On May 13th, 2010, Canada Post began issuing a pair of stamps celebrating marine life. The two stamps form a joint issue with Sweden, who, like Canada, is surrounded by many species of marine life. The stamps were created by a Swedish designer and feature a harbour porpoise and sea otter. The Canada issue features elliptical perforations where the two stamps meet, whereas the Sweden issue features a maple leaf design in the perforations. There is also a micro-text hidden in the image of the sea otter.
The harbour porpoise is a small marine mammal related to dolphins and whales. They tend to stay close to the coast, which may explain why they often become trapped in fishing nets. They can live to the age of 20, although few rarely survive that long. While not officially under threat of extinction, they have been granted «special concern» status.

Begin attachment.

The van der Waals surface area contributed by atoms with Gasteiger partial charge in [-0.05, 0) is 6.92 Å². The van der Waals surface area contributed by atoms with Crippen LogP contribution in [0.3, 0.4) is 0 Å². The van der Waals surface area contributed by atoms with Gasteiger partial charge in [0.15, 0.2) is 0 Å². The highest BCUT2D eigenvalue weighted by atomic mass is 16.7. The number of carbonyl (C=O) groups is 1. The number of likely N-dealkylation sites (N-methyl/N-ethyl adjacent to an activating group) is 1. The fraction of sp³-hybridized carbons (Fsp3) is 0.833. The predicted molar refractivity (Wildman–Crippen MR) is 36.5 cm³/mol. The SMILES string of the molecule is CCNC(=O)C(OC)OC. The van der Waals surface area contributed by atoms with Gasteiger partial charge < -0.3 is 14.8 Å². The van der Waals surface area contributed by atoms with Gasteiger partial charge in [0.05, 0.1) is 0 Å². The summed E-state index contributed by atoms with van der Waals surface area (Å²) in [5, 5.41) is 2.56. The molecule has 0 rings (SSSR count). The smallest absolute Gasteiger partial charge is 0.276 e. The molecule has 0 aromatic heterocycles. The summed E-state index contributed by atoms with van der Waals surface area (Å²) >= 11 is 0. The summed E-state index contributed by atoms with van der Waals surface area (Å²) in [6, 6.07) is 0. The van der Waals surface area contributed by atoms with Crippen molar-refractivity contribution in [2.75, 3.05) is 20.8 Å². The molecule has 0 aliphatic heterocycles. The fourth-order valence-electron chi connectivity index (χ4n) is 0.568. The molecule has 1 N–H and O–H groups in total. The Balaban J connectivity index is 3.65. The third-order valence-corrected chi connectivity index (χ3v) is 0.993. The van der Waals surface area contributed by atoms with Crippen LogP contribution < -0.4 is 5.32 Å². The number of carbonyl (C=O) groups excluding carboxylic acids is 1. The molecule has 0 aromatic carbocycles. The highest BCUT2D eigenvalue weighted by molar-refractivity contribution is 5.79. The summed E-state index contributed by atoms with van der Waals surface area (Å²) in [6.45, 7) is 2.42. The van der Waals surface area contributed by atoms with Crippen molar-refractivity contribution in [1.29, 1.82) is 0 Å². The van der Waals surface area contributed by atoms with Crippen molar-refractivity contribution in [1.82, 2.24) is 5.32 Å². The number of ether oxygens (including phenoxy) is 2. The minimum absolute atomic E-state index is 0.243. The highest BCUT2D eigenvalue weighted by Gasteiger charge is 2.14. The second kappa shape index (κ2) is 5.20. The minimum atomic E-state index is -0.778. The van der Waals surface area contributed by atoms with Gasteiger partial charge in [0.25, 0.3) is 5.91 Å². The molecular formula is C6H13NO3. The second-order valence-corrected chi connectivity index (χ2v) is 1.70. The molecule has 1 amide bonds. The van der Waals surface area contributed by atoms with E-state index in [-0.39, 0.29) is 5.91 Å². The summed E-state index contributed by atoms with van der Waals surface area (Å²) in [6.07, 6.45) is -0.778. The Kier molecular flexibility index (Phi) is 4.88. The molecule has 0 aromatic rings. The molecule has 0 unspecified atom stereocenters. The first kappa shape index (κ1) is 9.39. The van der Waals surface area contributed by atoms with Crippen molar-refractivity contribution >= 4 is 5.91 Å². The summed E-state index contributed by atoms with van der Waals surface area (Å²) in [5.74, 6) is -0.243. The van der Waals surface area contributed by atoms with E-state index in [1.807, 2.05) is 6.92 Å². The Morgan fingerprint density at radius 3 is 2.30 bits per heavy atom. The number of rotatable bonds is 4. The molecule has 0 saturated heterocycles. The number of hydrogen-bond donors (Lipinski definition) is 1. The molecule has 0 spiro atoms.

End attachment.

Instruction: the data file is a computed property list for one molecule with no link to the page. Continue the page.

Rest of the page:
The sea otter is a member of the weasel family and is one of the smallest marine mammals. Unlike other marine mammals, such as the whale, sea otters do not have protective blubber to keep them warm in the water. They rely on their heavy, dense coat of fur to protect them from the cold and keep them waterproof. Unfortunately, this fur was long prized by trappers and sea otters almost became extinct due to hunting. Now, they are a protected species.
Sea otters are cuddly and playful, and can often be seen floating on their backs on the water’s surface. They do everything in the water; eat, sleep, mate and give birth. When they sleep on the water, they sometimes do so in pairs, linking paws to keep from drifting away. Or, they entangle themselves in seaweed to stay put!